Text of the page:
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Study: Questioning the cognitive benefits of music classes

Posted Dec 18 2013 10:17am

BabyMusicThe ‘Mozart effect’ of having kids study music? It’s only a myth, researchers find (Washington Post):

  • “Children get plenty of benefits from music lessons: Learning to play an instrument can be a great outlet for a child’s creativity, and the repeated practice can teach much-needed focus and discipline. What’s more, the payoff, whether it’s learning a new song or just mastering a new chord, is often a boost of self-esteem. But Harvard researchers now say that one oft-cited benefit — that studying music improves intelligence — is a myth… Though dozens of studies have explored whether and how music and cognitive skills might be connected, Mehr and colleagues found just five studies that used randomized trials. Only one showed an unambiguously positive effect, and it was so small that it was barely enough to be statistically significant.”

Study: Two Randomized Trials Provide No Consistent Evidence for Nonmusical Cognitive Benefits of Brief Preschool Music Enrichment (PLOS)

  • Abstract: Young children regularly engage in musical activities, but the effects of early music education on children’s cognitive development are unknown. While some studies have found associations between musical training in childhood and later nonmusical cognitive outcomes, few randomized controlled trials (RCTs) have been employed to assess causal effects of music lessons on child cognition and no clear pattern of results has emerged. We conducted two RCTs with preschool children investigating the cognitive effects of a brief series of music classes…After six weeks of class, we assessed children’s skills in four distinct cognitive areas in which older arts-trained students have been reported to excel: spatial-navigational reasoning, visual form analysis, numerical discrimination, and receptive vocabulary…and the combined results of the two experiments were negative: overall, children provided with music classes performed no better than those with visual arts or no classes on any assessment. Our findings underscore the need for replication in RCTs, and suggest caution in interpreting the positive findings from past studies of cognitive effects of music instruction.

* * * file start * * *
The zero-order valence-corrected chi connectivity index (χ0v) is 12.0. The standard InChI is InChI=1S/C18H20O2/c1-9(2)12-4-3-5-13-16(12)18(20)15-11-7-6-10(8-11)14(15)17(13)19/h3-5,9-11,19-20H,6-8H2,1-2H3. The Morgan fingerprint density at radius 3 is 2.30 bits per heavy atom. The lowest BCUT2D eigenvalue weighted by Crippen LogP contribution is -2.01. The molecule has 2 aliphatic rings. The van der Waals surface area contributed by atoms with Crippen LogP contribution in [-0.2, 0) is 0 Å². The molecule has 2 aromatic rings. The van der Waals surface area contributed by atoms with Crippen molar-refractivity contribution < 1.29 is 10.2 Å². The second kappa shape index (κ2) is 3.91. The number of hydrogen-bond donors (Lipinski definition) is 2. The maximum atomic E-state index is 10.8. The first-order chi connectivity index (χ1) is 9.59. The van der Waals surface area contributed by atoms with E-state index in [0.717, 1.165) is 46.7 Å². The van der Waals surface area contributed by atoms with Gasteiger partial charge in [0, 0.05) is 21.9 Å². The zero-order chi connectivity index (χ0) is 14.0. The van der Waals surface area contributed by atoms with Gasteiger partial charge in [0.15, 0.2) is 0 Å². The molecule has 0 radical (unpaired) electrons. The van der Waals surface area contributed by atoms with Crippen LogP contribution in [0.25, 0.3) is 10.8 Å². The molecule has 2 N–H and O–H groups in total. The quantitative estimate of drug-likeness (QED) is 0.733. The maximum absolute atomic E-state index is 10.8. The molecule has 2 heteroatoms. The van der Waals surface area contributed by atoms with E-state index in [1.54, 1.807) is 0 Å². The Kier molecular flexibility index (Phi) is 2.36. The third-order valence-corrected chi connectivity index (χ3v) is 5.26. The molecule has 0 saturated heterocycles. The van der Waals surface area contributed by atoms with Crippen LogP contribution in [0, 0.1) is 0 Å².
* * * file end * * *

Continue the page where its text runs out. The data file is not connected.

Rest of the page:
Related (and more nuanced) articles:

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